But many hard-charging competitors train hard right up to the event that they’ve pointed to all season. Then they’re shocked and depressed when they find themselves with legs so tired they can barely ride at training speeds. It's not unusual to have dead legs and declining performances after a period of hard training. Racing or a packed schedule of organized rides can add to the fatigue if you've continued to train hard between events.
But there's good news: If you plan ahead, you can reverse the fatigue from too much training and convert it to superior performance on any given day. It takes time and self-control. Here’s a 3-week tapering protocol that will have you surprising yourself with your big-event strength.
Do a week of extremely light workouts. Ride 3 or 4 times but limit each outing to an hour and go very slowly -- no pressure on the pedals. If you don't feel like riding, don't. This easy week will help you recover from the hard training (or overtraining!) you’ve been doing. It’s a necessary foundation for increased fitness.
Increase the tempo on 2 training days but don't do hard intervals or get into fast group rides that put you into race mode and intensity. You want to keep your fitness but not try to develop it further. It won't happen at this point. If you overdo it, you'll only dig yourself into a deeper hole.
I recommend the tapering procedure found in my RBR eBook Basic Training for Roadies. The idea is to ride about an hour each day at an easy pace but include a series of short intervals to sharpen your fitness. As you get closer to the event, reduce the number of intervals by 1 each day. A typical third week would look like this:
6 days before the event: 5x2 minutes at a "hard" pace
5 days before: 4x2 minutes
4 days before: 3x2 minutes
3 days before: 2x2 minutes
2 days before: rest day
1 day before: easy spin with 2 short sprints
Try this protocol. For most riders, it leads to much improved performance because it's a combination of rest and race-like intensity.Comment
Today’s QT is a “family affair,” in that it was a question posed by our regular product reviewer Rick Schultz and answered by Coach Fred Matheny, with an additional reply from me. – J.M.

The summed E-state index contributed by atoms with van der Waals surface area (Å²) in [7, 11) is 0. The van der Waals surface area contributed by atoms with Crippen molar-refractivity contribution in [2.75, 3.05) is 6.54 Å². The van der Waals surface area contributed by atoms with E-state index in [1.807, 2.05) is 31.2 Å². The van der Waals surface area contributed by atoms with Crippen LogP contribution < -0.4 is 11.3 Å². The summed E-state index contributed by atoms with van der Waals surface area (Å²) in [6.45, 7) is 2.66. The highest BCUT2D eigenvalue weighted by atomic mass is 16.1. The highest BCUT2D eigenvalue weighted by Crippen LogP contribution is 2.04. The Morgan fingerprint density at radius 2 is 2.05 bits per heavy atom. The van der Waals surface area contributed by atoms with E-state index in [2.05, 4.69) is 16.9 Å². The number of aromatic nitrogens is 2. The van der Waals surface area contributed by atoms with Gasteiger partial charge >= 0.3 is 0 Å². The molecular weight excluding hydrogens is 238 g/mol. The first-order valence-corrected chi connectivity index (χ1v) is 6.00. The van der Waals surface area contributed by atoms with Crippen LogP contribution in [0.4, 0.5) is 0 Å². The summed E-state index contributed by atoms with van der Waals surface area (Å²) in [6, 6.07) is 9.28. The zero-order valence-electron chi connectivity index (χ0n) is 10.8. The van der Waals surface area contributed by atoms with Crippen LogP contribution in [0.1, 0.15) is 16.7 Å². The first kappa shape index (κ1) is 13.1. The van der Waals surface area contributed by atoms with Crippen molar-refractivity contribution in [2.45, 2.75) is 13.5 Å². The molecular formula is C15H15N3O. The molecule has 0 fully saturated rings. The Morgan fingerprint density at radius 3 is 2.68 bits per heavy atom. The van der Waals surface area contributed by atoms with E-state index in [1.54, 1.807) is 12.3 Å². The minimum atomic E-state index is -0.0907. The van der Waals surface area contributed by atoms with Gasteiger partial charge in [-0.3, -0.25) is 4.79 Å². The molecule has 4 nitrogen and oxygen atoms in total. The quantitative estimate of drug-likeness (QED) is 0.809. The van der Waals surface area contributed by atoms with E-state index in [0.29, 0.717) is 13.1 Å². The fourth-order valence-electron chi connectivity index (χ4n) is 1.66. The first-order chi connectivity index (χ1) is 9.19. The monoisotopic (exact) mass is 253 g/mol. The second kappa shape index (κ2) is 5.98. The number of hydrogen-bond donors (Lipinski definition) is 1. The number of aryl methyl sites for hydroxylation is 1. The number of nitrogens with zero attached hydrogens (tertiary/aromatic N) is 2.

I would like to see this Quick “Safety” Tip posted.
I ride between 210-235 miles a week, so I'm out on the road a lot. Issue: For any given number of reasons, changing lanes, checking to see if the lane is clear, etc., you glance over your left shoulder. What I witness among the riders I see is the following (and there was no scientific study involved here!). They either:
Veer to the left -- 75% of cyclists I see do this
Veer to the right (overcompensation) -- 23% of cyclists I see do this
Ride straight -- 2% of the cyclists I see do this
So, what should the first 2 groups of cyclists do different, work on, be aware of, etc., so they ride like the 2%'ers?
Great question! The best way to avoid the problem is to use a cycling mirror. With one, you can check behind without wavering at all. It's great not only for changing lanes but also for keeping track of overtaking vehicles without looking behind.
I didn't use one for over 30 years (racers don't use mirrors...) but for the last several years I've used a small sunglass-mounted mirror. It's unobtrusive and works great. I've decided that safety on the road trumps vanity.
If you don't use a mirror, practice looking over your shoulder while riding a straight line. It's easier if you look over your left shoulder while relaxing your right arm. That will keep your movement from pulling the handlebars out of line.
Put your left hand on your left thigh and rotate your hips slightly on the saddle to aid you in getting a full view behind. Some practice in a safe place like an empty parking lot will make this instinctual.
Like Rick, I also do not use a mirror. However, unlike the younger Coach Fred, it’s not a question of vanity. I just can’t find one that works well with my Rx sunglasses – and a very, very strong prescription.
I have always worn prescription sunglasses for cycling, and the specs do not give me a totally clear field of vision across the entire lens. Thus, I have to find the “focal zone” near the center of the lens through which to look into the mirror, while angling the mirror just right to see behind me. I just can’t make it work for me. It takes me far too long to get it all lined up, when I can glance over my shoulder in less than a second.
But I don’t do it quite the way Coach Fred recommends. (Again, I would have to crane my neck and twist my head and body way beyond what the normal rider -- with decent eyesight -- would just to get a clear visual from the central part of the lenses in my glasses. I’m no contortionist, so that’s simply not possible on the bike.)
Really, all I need to see is whether there’s a car back there – fuzzy or not. So I have learned to just turn my head far enough, and tuck it down so that my chin touches my left shoulder – and I look as far left as I can, and down, below the lens in my glasses. At the same time, I very slightly pull the bar to the right to compensate for the natural tendency to veer left.